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So there's a giant bunch of them, you know, that I miss, you know, whatever goodness that they threw my way. Basically, a lot of them, you know, were very kind people. Most of all, I don't really know any assholes since I've been there.

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I don't know if Lorne lets you be an asshole or. Yeah.

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I mean, everybody so humble to be on the show, you know what I mean? And everybody is a fan of the show and a fan of the people that have done it.

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So when I hosted, I felt like in hindsight we had a lot of sketches together. I mean, I think what maybe you do five that make it on air, maybe four, I can't quite remember. But I think that my favorite sketch was the boat.

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Of course, it was the best and it was the best. It's such a great sketch. Did you write that?

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That was Seth Meyers. So shout out Seth. That was incredible. He was you know, I want to be writing and tuning in basically to the different songs as I practiced what was in and out of my range, basically. Yeah.

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And I was just reading about how Lorne knows he can, like, always cut to you if you're in a sketch, like you can be the channel, the audiences can be like, oh yeah, this is crazy because you're reacting with the acknowledgment. Yeah.

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It's like holding up the last year poster basically. But this is where you need to be laughing at what just happened. Basically it's the best.

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What do you think makes a great cast member for SNL stars their dedication man, you know, because it's hours and hours and years and years out of your life. So if you're not dedicated to that, you're going to be fighting against it and you're going to be miserable basically, because there's no getting around that, number one. So if you're trying to butt heads with, like, oh, I want to have a life or I want to do this or I want to do that, and you're not willing to just juggle the show must go on aspect of it all.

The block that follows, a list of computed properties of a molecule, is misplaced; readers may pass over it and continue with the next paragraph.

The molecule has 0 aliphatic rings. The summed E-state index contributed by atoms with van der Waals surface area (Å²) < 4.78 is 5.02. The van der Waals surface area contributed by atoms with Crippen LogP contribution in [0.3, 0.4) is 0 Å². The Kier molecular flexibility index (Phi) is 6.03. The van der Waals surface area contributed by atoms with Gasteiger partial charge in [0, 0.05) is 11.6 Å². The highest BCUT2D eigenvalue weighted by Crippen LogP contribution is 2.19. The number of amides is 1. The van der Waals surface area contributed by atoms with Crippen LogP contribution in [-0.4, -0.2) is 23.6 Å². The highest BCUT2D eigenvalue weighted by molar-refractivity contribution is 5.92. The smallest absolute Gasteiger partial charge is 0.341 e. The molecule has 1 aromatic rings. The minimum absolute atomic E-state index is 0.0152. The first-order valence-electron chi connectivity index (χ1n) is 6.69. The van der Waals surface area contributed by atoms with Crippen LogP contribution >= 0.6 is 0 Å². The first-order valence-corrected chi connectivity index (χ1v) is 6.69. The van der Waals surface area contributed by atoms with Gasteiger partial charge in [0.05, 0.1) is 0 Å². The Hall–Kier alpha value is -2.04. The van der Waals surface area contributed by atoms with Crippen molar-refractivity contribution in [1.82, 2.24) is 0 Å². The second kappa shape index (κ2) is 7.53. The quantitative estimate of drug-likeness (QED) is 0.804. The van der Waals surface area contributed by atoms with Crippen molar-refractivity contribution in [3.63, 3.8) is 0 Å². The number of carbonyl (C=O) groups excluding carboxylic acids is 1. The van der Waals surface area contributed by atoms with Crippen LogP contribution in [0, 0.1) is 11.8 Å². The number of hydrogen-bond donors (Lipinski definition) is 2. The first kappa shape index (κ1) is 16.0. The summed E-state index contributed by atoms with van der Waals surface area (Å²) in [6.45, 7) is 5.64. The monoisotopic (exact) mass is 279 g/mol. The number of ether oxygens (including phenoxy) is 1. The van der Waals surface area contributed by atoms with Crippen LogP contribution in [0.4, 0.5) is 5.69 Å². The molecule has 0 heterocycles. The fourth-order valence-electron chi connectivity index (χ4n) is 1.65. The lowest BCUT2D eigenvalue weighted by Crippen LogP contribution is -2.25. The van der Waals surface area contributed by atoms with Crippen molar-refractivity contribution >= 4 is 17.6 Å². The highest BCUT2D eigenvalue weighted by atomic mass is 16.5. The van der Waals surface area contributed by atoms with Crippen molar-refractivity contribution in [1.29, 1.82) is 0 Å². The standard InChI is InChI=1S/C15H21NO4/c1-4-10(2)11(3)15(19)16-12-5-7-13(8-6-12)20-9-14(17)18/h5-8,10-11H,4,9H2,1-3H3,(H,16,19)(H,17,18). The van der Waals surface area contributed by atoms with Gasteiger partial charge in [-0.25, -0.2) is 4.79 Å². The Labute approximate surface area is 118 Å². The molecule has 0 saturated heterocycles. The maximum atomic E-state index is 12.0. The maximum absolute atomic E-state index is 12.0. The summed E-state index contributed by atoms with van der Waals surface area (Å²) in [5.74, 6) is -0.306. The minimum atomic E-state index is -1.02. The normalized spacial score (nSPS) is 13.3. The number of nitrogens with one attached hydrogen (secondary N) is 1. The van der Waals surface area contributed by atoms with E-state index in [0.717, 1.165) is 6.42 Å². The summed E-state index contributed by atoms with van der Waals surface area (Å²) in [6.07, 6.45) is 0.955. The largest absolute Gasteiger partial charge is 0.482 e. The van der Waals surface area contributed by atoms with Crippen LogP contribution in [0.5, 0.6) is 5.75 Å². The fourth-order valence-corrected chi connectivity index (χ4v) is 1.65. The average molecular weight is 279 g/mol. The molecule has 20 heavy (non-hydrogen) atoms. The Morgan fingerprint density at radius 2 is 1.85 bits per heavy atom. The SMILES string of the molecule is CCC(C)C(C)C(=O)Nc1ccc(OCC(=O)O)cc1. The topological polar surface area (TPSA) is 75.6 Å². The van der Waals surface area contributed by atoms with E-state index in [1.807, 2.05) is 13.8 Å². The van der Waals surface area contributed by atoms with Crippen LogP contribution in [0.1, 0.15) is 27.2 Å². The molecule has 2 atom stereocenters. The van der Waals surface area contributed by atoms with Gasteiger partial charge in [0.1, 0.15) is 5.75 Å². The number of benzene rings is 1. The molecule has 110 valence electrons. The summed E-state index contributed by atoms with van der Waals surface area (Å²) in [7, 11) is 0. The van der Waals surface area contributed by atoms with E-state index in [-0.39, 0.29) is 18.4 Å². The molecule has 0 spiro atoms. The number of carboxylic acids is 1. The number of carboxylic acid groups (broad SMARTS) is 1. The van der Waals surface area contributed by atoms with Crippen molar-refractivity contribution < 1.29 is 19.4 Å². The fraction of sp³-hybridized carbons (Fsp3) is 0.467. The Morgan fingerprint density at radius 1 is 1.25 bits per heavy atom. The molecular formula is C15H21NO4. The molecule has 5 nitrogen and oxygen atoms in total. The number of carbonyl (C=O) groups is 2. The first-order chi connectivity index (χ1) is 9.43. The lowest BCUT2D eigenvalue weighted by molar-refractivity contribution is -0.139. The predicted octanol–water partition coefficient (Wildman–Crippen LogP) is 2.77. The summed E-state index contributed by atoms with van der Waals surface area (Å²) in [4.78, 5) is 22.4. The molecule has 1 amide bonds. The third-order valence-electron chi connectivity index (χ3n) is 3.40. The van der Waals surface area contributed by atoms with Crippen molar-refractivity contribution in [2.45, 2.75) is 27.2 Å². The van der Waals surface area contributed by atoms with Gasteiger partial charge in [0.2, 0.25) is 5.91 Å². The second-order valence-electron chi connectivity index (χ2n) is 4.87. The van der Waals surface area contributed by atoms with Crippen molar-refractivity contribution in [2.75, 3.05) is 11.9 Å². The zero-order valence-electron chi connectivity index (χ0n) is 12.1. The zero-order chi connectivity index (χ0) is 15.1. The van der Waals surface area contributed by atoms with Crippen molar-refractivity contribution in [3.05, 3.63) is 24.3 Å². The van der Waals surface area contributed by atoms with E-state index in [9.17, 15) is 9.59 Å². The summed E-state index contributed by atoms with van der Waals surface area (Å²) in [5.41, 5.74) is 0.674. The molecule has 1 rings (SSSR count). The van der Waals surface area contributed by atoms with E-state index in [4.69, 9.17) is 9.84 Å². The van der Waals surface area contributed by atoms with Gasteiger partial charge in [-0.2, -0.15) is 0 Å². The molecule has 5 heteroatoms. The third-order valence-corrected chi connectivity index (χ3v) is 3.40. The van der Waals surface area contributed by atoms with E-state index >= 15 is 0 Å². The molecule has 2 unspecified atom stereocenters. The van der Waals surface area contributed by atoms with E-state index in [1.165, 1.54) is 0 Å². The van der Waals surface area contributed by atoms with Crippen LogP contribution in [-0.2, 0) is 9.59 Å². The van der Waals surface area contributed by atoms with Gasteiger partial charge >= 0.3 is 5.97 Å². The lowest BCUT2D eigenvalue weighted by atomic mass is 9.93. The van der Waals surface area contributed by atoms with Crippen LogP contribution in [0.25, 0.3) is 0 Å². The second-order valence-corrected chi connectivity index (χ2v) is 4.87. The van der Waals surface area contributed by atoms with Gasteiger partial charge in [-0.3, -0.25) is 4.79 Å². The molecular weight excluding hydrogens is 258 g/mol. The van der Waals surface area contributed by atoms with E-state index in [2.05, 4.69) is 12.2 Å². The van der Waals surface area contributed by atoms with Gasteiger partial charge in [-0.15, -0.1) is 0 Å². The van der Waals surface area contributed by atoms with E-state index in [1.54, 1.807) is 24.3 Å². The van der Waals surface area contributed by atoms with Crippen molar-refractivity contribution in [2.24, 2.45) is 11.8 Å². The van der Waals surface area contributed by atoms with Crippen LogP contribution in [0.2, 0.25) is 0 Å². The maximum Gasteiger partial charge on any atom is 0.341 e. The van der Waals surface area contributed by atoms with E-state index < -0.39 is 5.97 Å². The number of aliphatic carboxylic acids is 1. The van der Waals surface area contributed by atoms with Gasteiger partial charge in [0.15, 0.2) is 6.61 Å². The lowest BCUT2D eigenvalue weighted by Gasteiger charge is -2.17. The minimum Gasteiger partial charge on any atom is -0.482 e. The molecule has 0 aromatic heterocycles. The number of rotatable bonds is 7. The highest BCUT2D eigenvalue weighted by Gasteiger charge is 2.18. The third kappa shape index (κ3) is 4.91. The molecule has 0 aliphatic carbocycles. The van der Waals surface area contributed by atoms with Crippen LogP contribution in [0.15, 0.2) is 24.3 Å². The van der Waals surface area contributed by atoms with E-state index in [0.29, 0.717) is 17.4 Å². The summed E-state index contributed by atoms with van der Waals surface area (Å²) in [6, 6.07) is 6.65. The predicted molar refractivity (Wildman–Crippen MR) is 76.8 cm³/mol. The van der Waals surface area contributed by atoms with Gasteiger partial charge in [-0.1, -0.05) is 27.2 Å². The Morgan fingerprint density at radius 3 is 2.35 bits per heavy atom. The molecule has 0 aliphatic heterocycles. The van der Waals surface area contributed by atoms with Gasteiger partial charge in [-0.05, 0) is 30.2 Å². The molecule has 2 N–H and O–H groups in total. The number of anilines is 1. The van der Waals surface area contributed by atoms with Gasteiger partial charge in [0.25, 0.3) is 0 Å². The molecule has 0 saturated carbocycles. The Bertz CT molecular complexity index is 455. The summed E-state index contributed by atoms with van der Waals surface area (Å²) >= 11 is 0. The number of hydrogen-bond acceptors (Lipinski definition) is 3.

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It's going to be hard for you because I think what you bring is that you're really strong actor. And so maybe one might think that an incredible standup would translate very easily into a great cast member, because even like from my perspective, doing the podcast, stand ups tend to be one way young actors and you know what I mean? Or like a writer, there tends to be almost different levels of guardedness. So anyway, I was thinking about a great cast member for SNL and how specific to me it's a little undefinable.

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I wonder if it's like kind of openness of spirit a bit, you know, like someone like you or Kate McKinnon will everybody but the embracing of like being in the sketch, but also seeming to really enjoy the moment as well and being generous, I guess, like all that whole combination there. I imagine the audition process, which I know everybody talks a lot about because it's just seems incredibly intense.

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But Lorne, being able to identify those other qualities, that it might not be the most hysterical stand up or or like what makes a good host?

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I mean, those are two very different things.

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Yeah. I mean, but I think the main thing that you're saying is like the embrace of it all, you know what I mean? Like the whole gamut of embracing, which means being free to play whatever character is given to you and perform the service of the writing, because that's basically what we're there to do. Are you wrote it or somebody else wrote it, like you're servicing that process, basically. So if you can remove yourself from that and give yourself to the service of it all, I think that's what makes any great cast member a great host, you know, any of that as far as like auditioning.